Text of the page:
|The Slide Factory (San Francisco, CA) demonstrated the StereoJet full-color polarized 3D prints and transparencies - using technologies recently developed at the Rowland Institute for Science (Cambridge, MA). The images are generated by placing a special substrate in a standard ink jet printer loaded with a special ink reservoir. Linearly polarised 3D glasses are worn to view the 3D image.|
|David Qualman is pictured demonstrating the 3D-Spex liquid crystal shutter glasses, the 17SX stereoscopic shutter kit and WinSPEX/3D stereoscopic imaging software from NuVision Technologies.|
|Armin Schwertner of Dresden Technical University (Germany) displayed the Dresden 3D display - a parallax barrier based stereoscopic display which utilizes head/eye tracking.|
|StereoGraphics Corporation (San Rafael, CA) demonstrated the Z-Screen (active polarization shutter for field-sequential CRT displays).|
|Hakan Lennerstad of the University of Karlskrona/Ronneby (Sweden) demonstrated the directional display - a parallax barrier based autostereoscopic display.|
|Ilixco (Menlo Park, CA) demonstrated the re-released i-glasses and the VGA resolution ProTec i-glasses (formerly manufactured by Virtual i-O).|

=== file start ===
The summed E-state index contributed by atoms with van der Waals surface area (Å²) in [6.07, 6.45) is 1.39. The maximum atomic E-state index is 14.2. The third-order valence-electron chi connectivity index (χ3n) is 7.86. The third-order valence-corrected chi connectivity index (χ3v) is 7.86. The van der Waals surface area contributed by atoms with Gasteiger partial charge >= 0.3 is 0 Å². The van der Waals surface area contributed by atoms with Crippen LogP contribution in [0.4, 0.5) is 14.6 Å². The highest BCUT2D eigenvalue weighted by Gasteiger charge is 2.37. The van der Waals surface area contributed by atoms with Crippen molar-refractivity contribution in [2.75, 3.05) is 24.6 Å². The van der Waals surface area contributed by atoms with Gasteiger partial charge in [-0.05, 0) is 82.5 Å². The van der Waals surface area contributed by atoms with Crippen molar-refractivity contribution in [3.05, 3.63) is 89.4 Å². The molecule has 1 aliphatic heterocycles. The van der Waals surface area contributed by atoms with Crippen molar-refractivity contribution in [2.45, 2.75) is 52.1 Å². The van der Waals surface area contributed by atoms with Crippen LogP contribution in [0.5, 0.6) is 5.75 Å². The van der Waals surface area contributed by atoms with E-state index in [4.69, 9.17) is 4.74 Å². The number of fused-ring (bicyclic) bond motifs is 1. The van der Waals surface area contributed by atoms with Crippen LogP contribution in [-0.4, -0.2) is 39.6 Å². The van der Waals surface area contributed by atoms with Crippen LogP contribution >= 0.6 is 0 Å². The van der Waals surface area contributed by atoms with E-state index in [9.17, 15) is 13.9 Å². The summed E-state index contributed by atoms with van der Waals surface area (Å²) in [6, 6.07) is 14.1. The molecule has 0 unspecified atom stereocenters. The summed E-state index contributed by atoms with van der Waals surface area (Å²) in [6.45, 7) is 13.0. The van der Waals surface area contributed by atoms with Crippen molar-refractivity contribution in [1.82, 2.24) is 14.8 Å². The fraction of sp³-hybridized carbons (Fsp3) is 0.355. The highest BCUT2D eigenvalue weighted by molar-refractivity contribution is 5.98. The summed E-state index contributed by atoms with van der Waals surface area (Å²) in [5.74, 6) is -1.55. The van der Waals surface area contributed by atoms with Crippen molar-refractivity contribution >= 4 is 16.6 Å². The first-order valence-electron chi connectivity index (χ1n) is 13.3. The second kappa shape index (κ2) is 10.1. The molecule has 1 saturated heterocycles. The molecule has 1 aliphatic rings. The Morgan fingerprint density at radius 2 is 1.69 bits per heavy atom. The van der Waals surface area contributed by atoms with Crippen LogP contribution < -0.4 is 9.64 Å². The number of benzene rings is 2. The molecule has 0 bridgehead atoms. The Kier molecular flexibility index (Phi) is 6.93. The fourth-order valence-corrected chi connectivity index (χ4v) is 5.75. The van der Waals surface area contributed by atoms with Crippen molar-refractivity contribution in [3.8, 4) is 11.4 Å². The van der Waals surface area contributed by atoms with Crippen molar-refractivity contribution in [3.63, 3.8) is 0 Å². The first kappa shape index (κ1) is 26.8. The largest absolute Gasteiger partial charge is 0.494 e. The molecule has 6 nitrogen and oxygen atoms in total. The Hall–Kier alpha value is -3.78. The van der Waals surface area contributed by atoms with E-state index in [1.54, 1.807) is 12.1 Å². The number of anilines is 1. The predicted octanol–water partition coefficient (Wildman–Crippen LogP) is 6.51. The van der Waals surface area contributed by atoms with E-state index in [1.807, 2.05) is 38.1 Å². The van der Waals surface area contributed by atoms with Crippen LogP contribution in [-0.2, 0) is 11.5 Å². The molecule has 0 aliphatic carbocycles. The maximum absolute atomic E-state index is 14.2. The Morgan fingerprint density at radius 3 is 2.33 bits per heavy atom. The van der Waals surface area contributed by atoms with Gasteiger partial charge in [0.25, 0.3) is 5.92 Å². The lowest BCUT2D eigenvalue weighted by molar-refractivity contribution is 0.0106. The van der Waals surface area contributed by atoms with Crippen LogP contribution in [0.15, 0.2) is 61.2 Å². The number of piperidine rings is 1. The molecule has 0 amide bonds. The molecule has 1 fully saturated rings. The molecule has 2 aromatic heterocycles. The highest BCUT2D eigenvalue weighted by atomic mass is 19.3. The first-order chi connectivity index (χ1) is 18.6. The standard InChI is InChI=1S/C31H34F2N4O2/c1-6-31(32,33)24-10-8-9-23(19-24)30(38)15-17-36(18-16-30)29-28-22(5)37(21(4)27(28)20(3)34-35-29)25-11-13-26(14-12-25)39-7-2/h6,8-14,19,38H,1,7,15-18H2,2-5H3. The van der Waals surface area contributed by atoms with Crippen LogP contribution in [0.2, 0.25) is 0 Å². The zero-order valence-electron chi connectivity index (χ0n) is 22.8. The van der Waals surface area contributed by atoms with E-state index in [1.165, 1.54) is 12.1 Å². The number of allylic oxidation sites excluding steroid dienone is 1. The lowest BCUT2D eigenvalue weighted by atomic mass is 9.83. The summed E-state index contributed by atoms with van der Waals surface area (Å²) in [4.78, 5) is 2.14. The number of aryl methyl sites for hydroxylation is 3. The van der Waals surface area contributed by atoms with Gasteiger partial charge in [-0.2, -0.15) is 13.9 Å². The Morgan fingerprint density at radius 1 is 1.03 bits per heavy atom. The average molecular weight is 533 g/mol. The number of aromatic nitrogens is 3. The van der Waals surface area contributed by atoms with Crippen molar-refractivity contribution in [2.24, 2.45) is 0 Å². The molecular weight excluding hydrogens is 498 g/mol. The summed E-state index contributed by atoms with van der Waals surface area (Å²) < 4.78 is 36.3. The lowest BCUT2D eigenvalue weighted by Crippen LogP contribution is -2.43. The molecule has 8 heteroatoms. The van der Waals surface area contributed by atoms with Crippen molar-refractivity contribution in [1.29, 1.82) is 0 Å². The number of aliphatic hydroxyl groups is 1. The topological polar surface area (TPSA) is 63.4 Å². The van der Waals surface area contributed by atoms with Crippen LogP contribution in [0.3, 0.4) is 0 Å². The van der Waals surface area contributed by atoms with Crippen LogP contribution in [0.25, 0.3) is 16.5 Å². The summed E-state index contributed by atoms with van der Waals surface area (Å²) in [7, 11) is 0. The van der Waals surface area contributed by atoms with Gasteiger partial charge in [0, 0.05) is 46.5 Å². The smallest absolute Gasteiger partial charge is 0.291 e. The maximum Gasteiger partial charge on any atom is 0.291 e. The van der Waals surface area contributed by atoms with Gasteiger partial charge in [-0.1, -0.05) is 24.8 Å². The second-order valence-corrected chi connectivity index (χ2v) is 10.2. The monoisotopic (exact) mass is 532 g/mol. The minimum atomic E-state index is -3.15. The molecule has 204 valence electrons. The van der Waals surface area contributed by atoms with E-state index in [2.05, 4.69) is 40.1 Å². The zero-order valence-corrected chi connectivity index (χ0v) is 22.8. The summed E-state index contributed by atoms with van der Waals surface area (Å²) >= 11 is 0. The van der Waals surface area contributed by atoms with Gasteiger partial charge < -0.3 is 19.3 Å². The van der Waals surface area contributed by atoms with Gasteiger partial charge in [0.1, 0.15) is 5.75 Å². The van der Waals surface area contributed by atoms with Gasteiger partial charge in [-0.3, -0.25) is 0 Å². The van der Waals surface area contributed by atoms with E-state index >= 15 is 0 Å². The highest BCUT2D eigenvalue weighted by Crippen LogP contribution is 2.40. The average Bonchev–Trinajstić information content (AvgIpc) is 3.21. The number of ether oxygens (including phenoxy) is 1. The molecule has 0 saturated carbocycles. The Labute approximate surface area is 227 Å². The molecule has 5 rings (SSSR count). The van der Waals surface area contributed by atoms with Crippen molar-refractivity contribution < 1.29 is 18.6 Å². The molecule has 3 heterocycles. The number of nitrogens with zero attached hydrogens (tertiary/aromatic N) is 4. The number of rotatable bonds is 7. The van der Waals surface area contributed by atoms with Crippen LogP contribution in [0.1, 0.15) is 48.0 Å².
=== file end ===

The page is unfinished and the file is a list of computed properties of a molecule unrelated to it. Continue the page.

|Adam Kalai of Carnegie Mellon University demonstrated material in support of his paper presentation.|
|John Miller demonstrated a parallax barrier autostereoscopic display operating from a Macintosh computer to Brad Nelson.|
|The Stereoscopic Displays and Applications website (this site) was demonstrated on an internet connected PC supplied by David Mark.|
|(pictured right) Stephen Kurtzer of 3-D Video, Inc. (Santa Barbara, CA) demonstrates the NuView camcorder attachment. (pictured below) The device attaches to the lens of standard camcorders allowing the filming of field-sequential 3D video. (pictured bottom right) Live and pre-recorded 3D video from the camcorders was displayed in a 3D window on a Windows PC system supplied by Mike Weissman.|
|David Mark from the Planetary Society displayed two parallax barrier images of fluorescent minerals for use in museum displays.|
|John Bercovitz from Lawrence Berkeley National Lab. presented the poster presentation of his paper "Image Side Perspective and Stereoscopy".|
Sanyo (Japan) presented a small poster about their autostereoscopic display and 2D to 3D conversion technologies.|
In addition to the hardware demonstrations, 3D videos and 3D slides were shown in the separate screening room.
|The Felix volumetric 3D display was demonstrated by Detlef Bahr (Technical University of Braunschweig) (left) and K. Langhans (Director of Studies at Vincent-Lubeck High School) (centre).|
All photographs (except Felix) © 1998 Andrew Woods.